The Curiosity rover, which is designed to explore Mars, has found an ancient oasis on Mars. Researchers working with the Curiosity rover have found salt-enriched…
According to new study the universe‘s first supermassive black holes grew so fast by gobbling up a steady stream of cold gas. Researchers have long wondered what fueled the rapid growth of these huge black holes, which were already monsters shortly after the first galaxies came together. Di Matteo and her colleagues wanted to solve this puzzle. So they used supercomputers to perform a large-scale cosmological simulation that re-created the first billion years after the Big Bang. Normally, when cold gas flows toward a black hole, it collides with other gas in the surrounding galaxy, causing it to heat up before entering the black hole. This process, caused shock heating, puts the brakes on black hole growth somewhat.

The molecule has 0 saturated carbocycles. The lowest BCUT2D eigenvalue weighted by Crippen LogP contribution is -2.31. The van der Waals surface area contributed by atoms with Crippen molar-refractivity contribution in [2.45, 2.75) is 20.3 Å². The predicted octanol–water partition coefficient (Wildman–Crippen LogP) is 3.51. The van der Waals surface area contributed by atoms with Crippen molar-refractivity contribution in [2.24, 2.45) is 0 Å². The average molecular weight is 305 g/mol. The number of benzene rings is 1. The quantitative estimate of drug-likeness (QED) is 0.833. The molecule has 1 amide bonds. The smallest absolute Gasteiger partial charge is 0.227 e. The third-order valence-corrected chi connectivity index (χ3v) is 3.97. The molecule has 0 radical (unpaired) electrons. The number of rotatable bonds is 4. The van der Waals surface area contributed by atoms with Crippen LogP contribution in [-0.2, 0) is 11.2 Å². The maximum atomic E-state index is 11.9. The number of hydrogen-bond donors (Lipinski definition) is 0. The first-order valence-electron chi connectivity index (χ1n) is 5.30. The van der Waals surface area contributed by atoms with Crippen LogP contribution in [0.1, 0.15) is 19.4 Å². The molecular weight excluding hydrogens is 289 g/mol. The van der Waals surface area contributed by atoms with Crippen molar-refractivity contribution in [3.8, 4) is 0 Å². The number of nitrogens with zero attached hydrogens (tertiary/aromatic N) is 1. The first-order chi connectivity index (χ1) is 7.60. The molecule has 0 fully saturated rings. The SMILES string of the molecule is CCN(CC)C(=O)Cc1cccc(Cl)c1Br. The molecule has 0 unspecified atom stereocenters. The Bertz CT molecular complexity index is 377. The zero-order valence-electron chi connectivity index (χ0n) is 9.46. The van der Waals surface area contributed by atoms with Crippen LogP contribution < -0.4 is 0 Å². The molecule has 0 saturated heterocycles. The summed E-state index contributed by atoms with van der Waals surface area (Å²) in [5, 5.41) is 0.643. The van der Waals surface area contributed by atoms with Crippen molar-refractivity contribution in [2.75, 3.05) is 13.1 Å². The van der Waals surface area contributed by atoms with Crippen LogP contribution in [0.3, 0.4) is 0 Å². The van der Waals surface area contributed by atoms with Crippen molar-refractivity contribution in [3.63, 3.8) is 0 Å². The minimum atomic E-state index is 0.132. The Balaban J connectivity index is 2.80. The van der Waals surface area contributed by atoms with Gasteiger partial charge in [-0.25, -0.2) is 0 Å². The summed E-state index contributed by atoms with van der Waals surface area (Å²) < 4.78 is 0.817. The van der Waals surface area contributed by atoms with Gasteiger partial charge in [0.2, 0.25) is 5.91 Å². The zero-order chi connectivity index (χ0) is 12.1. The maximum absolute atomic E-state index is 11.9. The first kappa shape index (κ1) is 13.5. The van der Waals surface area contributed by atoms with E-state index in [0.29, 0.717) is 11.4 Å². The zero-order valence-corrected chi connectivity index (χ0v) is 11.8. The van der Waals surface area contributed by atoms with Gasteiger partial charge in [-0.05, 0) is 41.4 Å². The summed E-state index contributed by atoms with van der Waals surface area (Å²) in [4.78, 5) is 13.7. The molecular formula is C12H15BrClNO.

But the team’s simulations suggested that early supermassive black holes encountered no such check on their growth. According to researchers rather, streams of cold gas were likely channeled straight into their gullets along the filaments that give structure to the universe, causing the black holes to grow faster than anything in the early universe.
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